Hopes that China’s stock markets have finally shed their multi-year losing streak may have been dashed again. Since February 6, just before China’s New Year holiday the Shanghai Composite Index has slumped 5.6 percent. This followed an encouraging 20% rise in the couple months since the market reached a dismal four-year-low last December.
What’s drives China’s stock market? Individual retail investors make up 80% of the driving force. Additionally, the role of policy pronouncement or downright speculation has a significant impact on the Chinese markets. However, as we said in class, the Chinese market is a bit like gambling. The retail investors are new to the market and do not look at fundamentals like institutional investors do.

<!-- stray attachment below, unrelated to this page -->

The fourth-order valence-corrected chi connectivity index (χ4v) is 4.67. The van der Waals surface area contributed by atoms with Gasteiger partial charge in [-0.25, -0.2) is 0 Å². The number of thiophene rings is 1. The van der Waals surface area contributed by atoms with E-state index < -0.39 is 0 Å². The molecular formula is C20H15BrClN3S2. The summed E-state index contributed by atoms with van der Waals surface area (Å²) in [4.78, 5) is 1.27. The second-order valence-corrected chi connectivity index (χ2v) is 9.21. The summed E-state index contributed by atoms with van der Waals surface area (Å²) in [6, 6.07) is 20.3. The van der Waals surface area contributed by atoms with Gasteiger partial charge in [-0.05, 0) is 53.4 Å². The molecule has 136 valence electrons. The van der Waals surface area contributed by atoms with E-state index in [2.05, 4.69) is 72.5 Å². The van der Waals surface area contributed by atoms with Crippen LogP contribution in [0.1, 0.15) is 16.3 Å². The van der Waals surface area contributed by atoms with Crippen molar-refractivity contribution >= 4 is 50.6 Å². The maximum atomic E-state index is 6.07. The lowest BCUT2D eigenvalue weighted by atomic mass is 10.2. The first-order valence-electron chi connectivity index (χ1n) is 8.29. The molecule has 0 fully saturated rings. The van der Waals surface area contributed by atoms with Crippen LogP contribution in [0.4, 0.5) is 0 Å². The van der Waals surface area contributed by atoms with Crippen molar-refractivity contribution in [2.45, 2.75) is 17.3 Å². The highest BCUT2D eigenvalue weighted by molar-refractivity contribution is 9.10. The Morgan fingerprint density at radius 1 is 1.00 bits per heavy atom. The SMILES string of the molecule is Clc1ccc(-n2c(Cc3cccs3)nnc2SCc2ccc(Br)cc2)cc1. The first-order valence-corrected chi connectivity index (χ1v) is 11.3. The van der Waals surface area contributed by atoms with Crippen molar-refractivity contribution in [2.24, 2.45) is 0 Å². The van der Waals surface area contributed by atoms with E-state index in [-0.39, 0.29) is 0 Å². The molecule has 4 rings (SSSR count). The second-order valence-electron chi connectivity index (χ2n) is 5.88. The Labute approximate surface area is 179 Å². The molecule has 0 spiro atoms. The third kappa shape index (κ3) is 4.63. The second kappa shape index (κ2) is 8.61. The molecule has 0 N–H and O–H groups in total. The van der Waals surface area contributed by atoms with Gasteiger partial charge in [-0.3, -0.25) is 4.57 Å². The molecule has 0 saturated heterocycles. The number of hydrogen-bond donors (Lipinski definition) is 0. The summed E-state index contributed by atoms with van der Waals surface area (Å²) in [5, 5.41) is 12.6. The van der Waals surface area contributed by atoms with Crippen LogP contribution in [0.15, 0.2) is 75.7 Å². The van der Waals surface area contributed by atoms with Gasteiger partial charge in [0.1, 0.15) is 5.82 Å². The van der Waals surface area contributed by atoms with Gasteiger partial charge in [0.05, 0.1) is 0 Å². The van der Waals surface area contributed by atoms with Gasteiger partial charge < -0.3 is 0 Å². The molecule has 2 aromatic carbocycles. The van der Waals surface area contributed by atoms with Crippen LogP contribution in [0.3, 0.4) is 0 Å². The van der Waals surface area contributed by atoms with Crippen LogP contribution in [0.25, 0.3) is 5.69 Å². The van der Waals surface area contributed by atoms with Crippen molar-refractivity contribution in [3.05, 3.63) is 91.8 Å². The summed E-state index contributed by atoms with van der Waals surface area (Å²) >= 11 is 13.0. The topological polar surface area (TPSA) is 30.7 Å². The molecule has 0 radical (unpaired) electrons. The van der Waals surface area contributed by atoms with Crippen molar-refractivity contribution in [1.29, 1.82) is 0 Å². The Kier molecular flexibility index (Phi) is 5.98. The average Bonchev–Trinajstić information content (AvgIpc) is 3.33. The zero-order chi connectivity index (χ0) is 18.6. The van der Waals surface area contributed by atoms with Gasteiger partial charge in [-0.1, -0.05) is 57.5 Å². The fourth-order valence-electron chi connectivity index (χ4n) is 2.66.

Qinwei Wang, China economist at Capital Economics, believes, “the trigger for the declines appears to have been a move by the government to tighten implementation of property controls, along with hints that monetary policy is shifting towards tightening, amid concerns about rapid credit growth.”
Even with the fears of real estate clampdown (the property sector makes up one-quarter of all investment in China), some are optimistic that long-term trends will be good news for China. With an increase in China’s middle class, more personal assets may be placed into investments rather than savings accounts.
What do you think will happen to China’s stock market in the future?